The AOC 27G2 gaming monitor isn’t your usual super-fast panel. You see, this gaming monitor does away with the reliance on high refresh rate twisted numatic (TN) panels, and even those rather dashing VAs we’ve seen as of late. Instead, AOC has crammed a 144Hz IPS into the G2 – offering a brilliant blend of speed, colour, and saturation.
All three panel types – IPS, VA, and TN – fit under the LCD panel umbrella, and the fundamental flat screen monitor technology occupying a range of modern devices power all three designs in one way or another. However, the differences in construction and implementation that differentiate the three common approaches become evident in the final image and cost of production.
Where TN can struggle with viewing angle, contrast, and colour reproduction – deemed worthy sacrifices by many in the name of speed – and VA offers fantastic contrast at the expense of raw speed, it’s IPS that offers an unfettered, unblemished viewing experience. But there’s one caveat: price. IPS panels can be mighty expensive.
For that price tag you’ll net a superb IPS panel that leaves nout to be desired. Shades of black appear distinct, while the panel maintains decent white saturation across the board. There’s also little to no distortion at oblique angles, which makes this a mighty fine choice – especially considering its price – as one of a two or three monitor setup. Colour is, however, excellent. The G2 offers vibrant, rich tones across the spectrum – hugely complimentary to the depth and impact of any given scene in-game.
Contrast is notably lacking in comparison to comparable VA gaming monitors, an innate shortfall of IPS technology. Also colour saturation, while superb for a speedy, mid-range gaming monitor as mentioned above, is only marginally better than some of the better VA panels we’ve had across our test bench. That’s far from a negative, but it’s something to consider if you’re weighing up the AOC G2 and a slightly cheaper, well-received, VA model – such as the AOC G1.
If I have a single gripe with the G2 it’s the 1080p resolution – but understandably you can’t have it all at this price. While far from cramped in the 27-inch form factor, it isn’t ideal for productivity. However, for a mid-range PC owner seeking achievable 144Hz with a mid-tier graphics card, such as Nvidia’s GTX 1660 Super or AMD’s RX 590, it fits the bill just fine – so hardly a deal breaker.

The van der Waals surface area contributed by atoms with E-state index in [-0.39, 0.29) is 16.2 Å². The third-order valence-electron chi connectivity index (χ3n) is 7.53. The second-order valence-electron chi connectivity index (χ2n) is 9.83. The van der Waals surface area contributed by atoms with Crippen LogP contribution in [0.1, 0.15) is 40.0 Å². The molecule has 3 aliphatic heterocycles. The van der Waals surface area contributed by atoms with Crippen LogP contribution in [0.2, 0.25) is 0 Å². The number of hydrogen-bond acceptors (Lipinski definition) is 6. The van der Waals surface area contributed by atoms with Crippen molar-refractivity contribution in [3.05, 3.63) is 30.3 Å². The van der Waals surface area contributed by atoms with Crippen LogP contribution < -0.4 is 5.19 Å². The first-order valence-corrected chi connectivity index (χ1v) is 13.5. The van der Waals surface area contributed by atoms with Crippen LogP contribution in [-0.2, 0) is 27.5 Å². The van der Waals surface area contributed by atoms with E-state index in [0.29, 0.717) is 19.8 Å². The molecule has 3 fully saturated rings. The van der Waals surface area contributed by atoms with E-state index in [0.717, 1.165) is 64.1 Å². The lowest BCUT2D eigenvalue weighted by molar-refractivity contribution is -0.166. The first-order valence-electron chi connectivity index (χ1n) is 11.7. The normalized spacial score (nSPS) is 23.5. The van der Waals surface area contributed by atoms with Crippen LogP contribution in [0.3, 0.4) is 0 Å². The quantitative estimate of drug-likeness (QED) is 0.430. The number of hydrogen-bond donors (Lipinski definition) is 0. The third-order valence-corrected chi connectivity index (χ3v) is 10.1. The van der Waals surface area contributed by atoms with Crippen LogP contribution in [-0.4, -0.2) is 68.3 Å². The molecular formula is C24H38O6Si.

There are few mid-tier monitors deliver quite so much for $209
To help your groaning GPU in the run-up to 144Hz, AOC has also seen fit to incorporate FreeSync support for smooth, tear-free gaming even if you’re GPU isn’t quite up to the job. The G2 also reports as G-Sync compatible within Nvidia’s driver control panel, handily opening up support to swathes of green team gamers. It’s truly a Christmas miracle.
Beyond the panel, the stand and monitor are rather simplistic. There’s only a slim bezel around sides and top of the panel, with metallic red highlighting running the bottom length of the monitor just above some confusingly tactile switches for access to the OSD and settings.
The OSD itself is the standard fare from AOC. While a multi-directional control would be preferred to the standard row of switches on the G2, there’s little to no reason to be fiddling about in the OSD all that much beyond the initial setup. Hitting the right arrow switch brings up the on-screen aim assist reticle, and left offers a shortcut between game mode presets – pretty standard stuff.
The rear I/O features two HDMI 1.4 ports, a single DisplayPort 1.2, VGA, and line in/out 3.5mm jacks. To the side of sits a USB hub, offering 3x USB 3.0 ports and a single USB 3.0 port with charging support for powered-down device juicing.
It’s all rather simple, yet convenient, stuff – which just about sums up the G2 27 overall. It’s not going to blow you away with the utmost fidelity and colour accuracy around – you’ll have to spend a great deal more or settle for a slower IPS to net anything close at a comparable price point – yet the G2 offers a splendid balance of flash and function worthy of the best gaming monitor accolade. The G2’s 144Hz refresh rate will tide you over in the majority of popular competitive shooters, and its rich palette augments the visual spectacle of all else better than most, too.
There are few mid-tier monitors deliver quite so much for $209 (£209). The AOC 27G2 is just about as large a 1080p monitor as you’re going to want sitting around just a few feet in front of you, and a sacrifice in resolution nets you far greater returns in colour, clarity, and speed at a competitive price point.